He lost half of his hearing in Saigon. He will never forget the deafening machine gun fire or the roar of 122-millimeter rockets that came within a few hundred meters of incinerating him in 1968.
His nightmares are as vivid as ever. Every few weeks for decades, it has been the same bad dream: slow torture at the hands of the Viet Cong.
“Dr. Robert Houle” is what he scrawls on government forms. He prefers, though, to be called Bob the Entertainer. That’s the name he has made for himself touring the retirement homes of Southern California, strumming his Martin guitar and crooning hits from bygone years, from “Oh, Pretty Woman” to “If I Had a Hammer.”
In any given month, Bob, now 77, performs at least a dozen such gigs. He’s in high demand among old age home event-planners. His audiences range from retired A-list celebrities and athletes to fellow veterans, like one former airman who flew bombers over Germany.
“When you’re singing, you feel relief,” Bob told VOA. “You’re spreading love.”
‘Rediscover your voice’
Five decades may have passed, but this Veterans Day, the horrors of the Vietnam War still haunt tens of thousands of survivors grappling with post-traumatic stress disorder, also known as PTSD.
Some, like Bob, have turned to performing to find peace.
“PTSD really shuts people down and keeps them from doing the things they used to enjoy, the things that make life meaningful for them,” said Dr. Sonya Norman of the National Center for PTSD. “So, to rediscover your voice and create music can help you reclaim your spot in the world and feel valued.”
A lifetime ago, in 1961, Bob dreamed of a career in music after hearing Peter, Paul and Mary’s debut record. He saved up his earnings as a newsboy until he could afford a flimsy fiberboard Silvertone, the cheapest guitar money could buy.
He spent days on end sequestered in his bedroom, learning songs on the radio by ear. Within a year, he had mastered the instrument, harnessed his soft tenor, and formed a duo with a friend named Tony. On weekends, they would perform at local juke joints and pizza parlors for free grub.
Growing up in the palm tree-lined suburb of Fullerton, California, music was his escape from a disturbed home life.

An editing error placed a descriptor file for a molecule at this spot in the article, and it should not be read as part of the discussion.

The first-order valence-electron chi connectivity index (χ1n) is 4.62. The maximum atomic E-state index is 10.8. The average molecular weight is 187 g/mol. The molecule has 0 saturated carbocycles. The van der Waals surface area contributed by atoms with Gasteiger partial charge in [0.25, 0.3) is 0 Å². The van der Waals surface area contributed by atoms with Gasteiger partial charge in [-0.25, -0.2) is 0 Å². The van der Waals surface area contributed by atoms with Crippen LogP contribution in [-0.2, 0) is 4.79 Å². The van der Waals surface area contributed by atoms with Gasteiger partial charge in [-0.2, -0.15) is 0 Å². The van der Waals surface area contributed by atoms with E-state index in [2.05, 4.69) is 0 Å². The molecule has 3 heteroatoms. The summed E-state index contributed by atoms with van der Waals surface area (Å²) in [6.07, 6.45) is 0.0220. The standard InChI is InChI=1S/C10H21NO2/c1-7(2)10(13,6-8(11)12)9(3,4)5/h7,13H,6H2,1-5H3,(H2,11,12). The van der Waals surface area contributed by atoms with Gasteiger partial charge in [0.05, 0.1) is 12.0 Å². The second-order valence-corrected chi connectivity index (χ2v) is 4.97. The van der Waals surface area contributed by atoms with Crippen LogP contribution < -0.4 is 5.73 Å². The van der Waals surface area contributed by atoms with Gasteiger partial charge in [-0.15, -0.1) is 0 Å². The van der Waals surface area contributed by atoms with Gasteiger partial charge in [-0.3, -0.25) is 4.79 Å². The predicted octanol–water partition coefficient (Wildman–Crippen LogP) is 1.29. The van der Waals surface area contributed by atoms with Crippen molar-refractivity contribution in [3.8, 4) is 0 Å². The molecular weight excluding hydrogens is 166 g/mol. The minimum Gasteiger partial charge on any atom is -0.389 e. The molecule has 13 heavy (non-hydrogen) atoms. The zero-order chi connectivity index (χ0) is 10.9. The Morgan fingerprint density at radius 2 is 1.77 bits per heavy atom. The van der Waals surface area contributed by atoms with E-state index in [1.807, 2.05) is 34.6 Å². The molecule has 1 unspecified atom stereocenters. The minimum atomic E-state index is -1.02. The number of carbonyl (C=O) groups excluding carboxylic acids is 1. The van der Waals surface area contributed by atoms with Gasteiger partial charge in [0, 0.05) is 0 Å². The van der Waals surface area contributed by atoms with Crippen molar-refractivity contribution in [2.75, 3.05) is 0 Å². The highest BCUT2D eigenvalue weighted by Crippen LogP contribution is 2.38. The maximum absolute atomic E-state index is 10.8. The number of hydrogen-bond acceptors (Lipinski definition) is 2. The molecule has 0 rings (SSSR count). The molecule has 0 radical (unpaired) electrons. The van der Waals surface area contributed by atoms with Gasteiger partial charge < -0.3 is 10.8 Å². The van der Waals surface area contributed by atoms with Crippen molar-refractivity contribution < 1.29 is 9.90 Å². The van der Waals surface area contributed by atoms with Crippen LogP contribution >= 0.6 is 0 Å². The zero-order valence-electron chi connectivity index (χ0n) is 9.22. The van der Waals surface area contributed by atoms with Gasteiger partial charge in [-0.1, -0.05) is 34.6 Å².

Bob said his mother couldn’t have cared less about him. His father was a violent man, a “knuckle-dragger kind of guy.” To the best of his recollection, neither ever hugged him, kissed him, or told him, “I love you” or “I’m proud of you.”
Bob was in junior college when he received his draft notice in 1966. A few days later, he enlisted, ready to get away from his parents. Despite barely graduating from high school, he aced the Army entrance exam, meaning he could choose from any assignment.
Bob told the recruiter he wanted to be a spy. “I thought I’d be James Bond or something,” he said, chuckling.
Becoming a spy
In some ways, the trauma of his abusive family prepared him for basic training at Fort Lewis. For two and a half months, drill sergeants foamed at the mouth, screaming, “You’re going to die! You’re lower than whale dung — and whale dung’s at the bottom of the ocean!” Their other catchphrases are unfit to repeat.
A top-secret Army Intelligence training program was next — “spy school” as Bob calls it. There, he became versed in all manner of spycraft.
Brush passes and dead drops. How to enter a country surreptitiously. Writing in ciphers. Drafting secret communications using lemon juice for invisible ink. Microdots, or pictures as fine as heads of needles, could be hidden beneath postage stamps and fingernails and resized under strong magnification.
This was a secret agent’s repertoire. Detection, Bob said, almost certainly meant dying in barbaric fashion, but not before torture so harrowing and humiliating that most men would lose all hope of return. Article 46 of the Geneva Conventions specifies that a caught spy has no right to treatment as a prisoner of war, leaving open all kinds of horrific possibilities.